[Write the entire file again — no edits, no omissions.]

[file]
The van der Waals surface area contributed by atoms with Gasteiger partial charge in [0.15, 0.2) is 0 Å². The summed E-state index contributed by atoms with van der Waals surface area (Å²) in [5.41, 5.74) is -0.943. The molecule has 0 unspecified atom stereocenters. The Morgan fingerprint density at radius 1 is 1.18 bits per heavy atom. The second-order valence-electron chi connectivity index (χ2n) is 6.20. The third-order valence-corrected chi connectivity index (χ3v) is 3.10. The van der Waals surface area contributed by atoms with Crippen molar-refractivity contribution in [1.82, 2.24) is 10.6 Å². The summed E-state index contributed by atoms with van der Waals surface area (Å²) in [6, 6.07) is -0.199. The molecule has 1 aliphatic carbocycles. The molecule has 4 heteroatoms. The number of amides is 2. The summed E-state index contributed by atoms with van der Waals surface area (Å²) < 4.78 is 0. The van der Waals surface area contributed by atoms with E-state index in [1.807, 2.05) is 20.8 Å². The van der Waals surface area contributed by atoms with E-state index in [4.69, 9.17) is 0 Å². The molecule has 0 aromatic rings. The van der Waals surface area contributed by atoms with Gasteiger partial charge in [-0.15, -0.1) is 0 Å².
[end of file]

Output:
The van der Waals surface area contributed by atoms with Gasteiger partial charge in [0.15, 0.2) is 0 Å². The summed E-state index contributed by atoms with van der Waals surface area (Å²) in [5.41, 5.74) is -0.943. The molecule has 0 unspecified atom stereocenters. The Morgan fingerprint density at radius 1 is 1.18 bits per heavy atom. The second-order valence-electron chi connectivity index (χ2n) is 6.20. The third-order valence-corrected chi connectivity index (χ3v) is 3.10. The van der Waals surface area contributed by atoms with Crippen molar-refractivity contribution in [1.82, 2.24) is 10.6 Å². The summed E-state index contributed by atoms with van der Waals surface area (Å²) in [6, 6.07) is -0.199. The molecule has 1 aliphatic carbocycles. The molecule has 4 heteroatoms. The number of amides is 2. The summed E-state index contributed by atoms with van der Waals surface area (Å²) < 4.78 is 0. The van der Waals surface area contributed by atoms with E-state index in [1.807, 2.05) is 20.8 Å². The van der Waals surface area contributed by atoms with E-state index in [4.69, 9.17) is 0 Å². The molecule has 0 aromatic rings. The van der Waals surface area contributed by atoms with Gasteiger partial charge in [-0.15, -0.1) is 0 Å².